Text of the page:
If someone offers the information that they are being treated for mental illness, I would find a way to ask why she mentioned this.  “How do you think this might impact our conversations together?”  “How do you imagine I might be helpful differently, knowing this?”  “What do you think this means for our meeting and talking?”

Let’s take a closer look at “meaningful participation” so we can begin to frame what NOT meaningfully participating looks like. 

Meaningful participation:
-The party understands the operating principles of the mediation.  (The mediator may or may not get a sense of this initially, given how most introductions to mediation go).
-The party is able to follow a line of thinking, can responsively answer questions with relevant answers. (There is a wide range of how any one mediator might judge “relevant”, and of course even more importantly a potentially more involved process for a mediator to help a party articulate their connections and sense of relevance). 
- The party is able to generate their own wishes relative to the situation. 

Consider these three categories as ways a party might not be “at capacity” to use mediation:  THOUGHTS, EMOTIONS, RELATING SELF AND OTHER, and SUBSTANCE USE. 
            a.  cognitive capacity:  ability to understand what is happening, what is being discussed; to be able to track a conversation; to be able to follow lines of thinking and the development of ideas, to be able to take in information and use it.             
            b. emotional stability:  ability to regulate one’s feelings enough to be able to use cognition and to engage with others effectively enough.
            c.  Relational competence:  is this person able to engage with the other party while still having their own voice?  Is this person able to engage with the other party in a way that allows for the other to have their own voice?  (power dimensions).
            d.  Substance use/abuse:  if someone’s awareness/judgment/consciousness is altered by a substance, he/she may not be able to think clearly enough or regulate feelings enough to participate. 
           
The above questions of meaningful participation of the party is one way we might look at this question.  We might also think about this in terms of our capacity to help, to participate meaningfully as a mediator.  If WE aren’t able to follow the line of thinking of a party, or if WE aren’t able to help a party manage their emotional state, we might assess that we, or this process, is not a good fit for them at this time.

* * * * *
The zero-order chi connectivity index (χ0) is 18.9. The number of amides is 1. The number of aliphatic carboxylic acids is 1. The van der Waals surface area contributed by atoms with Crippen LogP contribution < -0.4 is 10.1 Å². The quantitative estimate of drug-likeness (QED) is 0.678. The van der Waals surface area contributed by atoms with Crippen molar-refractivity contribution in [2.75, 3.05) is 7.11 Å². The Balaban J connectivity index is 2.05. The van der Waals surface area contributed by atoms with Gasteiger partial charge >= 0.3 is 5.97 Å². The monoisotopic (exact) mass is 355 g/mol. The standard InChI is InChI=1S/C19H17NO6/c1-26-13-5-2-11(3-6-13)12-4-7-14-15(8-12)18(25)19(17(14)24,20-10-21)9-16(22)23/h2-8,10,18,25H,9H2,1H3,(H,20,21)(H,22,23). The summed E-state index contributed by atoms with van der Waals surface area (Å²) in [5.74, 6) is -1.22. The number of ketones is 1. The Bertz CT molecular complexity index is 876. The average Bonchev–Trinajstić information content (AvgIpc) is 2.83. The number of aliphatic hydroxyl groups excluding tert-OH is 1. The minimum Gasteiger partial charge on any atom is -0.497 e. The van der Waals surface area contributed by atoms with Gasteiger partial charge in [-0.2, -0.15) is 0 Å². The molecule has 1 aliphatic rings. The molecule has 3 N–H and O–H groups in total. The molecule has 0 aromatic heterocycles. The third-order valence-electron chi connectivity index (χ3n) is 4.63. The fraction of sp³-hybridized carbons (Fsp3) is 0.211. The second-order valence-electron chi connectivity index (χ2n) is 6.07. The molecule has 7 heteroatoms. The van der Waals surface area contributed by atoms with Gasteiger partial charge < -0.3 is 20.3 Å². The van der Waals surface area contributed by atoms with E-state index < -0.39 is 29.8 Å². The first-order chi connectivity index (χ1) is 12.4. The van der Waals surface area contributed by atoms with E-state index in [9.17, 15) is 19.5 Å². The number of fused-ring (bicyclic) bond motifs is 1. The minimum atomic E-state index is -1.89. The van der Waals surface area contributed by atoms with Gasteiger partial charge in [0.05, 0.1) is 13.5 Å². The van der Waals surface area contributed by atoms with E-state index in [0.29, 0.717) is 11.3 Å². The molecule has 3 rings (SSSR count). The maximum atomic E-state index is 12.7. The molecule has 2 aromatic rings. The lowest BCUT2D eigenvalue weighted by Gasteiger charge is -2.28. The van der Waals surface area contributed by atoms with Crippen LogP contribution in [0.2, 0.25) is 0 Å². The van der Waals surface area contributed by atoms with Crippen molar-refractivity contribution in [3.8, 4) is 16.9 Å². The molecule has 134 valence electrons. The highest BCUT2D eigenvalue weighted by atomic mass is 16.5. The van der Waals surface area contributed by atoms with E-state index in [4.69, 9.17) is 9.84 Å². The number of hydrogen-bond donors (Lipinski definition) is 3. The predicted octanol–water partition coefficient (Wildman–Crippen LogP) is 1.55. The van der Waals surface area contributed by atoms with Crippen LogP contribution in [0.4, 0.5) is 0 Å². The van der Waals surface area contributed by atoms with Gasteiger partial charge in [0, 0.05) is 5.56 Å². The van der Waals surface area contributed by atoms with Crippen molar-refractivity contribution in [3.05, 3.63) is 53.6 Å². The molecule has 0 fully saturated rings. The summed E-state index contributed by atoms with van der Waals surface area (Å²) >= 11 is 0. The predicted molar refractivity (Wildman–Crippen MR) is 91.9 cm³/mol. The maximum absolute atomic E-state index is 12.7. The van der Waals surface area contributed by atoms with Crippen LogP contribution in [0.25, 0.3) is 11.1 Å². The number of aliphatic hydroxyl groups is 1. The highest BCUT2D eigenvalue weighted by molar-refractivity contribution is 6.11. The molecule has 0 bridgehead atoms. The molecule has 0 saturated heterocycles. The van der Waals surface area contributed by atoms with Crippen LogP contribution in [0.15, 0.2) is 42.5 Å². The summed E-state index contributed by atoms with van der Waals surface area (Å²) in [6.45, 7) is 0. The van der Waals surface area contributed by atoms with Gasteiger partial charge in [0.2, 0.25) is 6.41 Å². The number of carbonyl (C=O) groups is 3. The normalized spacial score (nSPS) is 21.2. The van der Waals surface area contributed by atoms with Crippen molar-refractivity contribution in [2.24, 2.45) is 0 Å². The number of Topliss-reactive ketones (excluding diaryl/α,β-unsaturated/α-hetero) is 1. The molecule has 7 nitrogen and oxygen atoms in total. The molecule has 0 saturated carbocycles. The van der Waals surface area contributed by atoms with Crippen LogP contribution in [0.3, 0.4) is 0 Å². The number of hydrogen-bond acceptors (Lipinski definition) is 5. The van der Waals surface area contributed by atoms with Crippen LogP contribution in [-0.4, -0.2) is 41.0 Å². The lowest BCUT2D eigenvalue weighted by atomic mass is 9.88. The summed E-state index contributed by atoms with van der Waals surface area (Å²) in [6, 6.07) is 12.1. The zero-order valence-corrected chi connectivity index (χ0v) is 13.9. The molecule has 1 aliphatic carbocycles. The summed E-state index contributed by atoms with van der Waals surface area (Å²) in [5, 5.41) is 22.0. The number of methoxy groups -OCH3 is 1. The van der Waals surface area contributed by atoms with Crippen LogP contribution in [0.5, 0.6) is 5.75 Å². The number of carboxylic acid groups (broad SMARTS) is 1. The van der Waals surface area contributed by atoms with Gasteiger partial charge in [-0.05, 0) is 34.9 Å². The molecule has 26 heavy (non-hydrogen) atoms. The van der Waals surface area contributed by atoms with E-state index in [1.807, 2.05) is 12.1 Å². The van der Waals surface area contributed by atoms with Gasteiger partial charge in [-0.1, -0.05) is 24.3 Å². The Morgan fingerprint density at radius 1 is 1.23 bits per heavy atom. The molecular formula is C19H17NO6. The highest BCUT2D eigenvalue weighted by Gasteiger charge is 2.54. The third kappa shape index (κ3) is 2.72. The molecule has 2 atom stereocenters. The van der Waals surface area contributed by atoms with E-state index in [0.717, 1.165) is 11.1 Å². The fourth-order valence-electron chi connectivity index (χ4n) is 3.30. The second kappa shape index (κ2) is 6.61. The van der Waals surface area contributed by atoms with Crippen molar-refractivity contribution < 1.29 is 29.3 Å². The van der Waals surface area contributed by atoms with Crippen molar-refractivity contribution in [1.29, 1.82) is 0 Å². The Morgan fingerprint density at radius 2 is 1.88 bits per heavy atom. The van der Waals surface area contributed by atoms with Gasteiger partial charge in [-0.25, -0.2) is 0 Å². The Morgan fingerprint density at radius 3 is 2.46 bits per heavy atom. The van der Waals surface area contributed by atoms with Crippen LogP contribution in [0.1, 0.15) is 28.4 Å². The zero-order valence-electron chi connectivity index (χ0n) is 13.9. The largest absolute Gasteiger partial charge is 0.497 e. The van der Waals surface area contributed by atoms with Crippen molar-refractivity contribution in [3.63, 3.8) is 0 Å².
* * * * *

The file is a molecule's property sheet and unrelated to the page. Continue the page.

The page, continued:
Co-mediators would take a break to review concerns, observations and possible strategies.  Solo mediators might break to assess.  Options for further assessment always include private sessions, or stopping for the day but not necessarily ending the mediation. 

If mediators conclude that a party seems unable to participate in a meaningful way, and/or that the mediators are not able to offer help to these folks at this time, then how to proceed?

B.  IF NECESSARY, HOW DO WE EXIT?  What do we say to the parties? If mediating in a court setting, what would we report to the court?

Here are a few thoughts and phrases that might be helpful in exiting a case in these circumstances.  The tension is between explaining so that people aren’t confused or scared or upset, and over sharing in a way that characterizes one person unfavorably or gives ammunition to the other side.

Once you’ve decided mediation is not the right fit for these folks at this time, here are some ways to talk about exiting.

“People in dispute need different sorts of help at different times.  We’d like to meet with you each separately to discuss your different needs at this time and what resources you each have to get the assistance you might need right now.” 
“It seems to us that there is a lot of confusion and we don’t think we’re going to be able to help you through the confusion here.” 
“There are many situations and times when mediation just isn’t going to help.  We think at this point, this is one of those times.”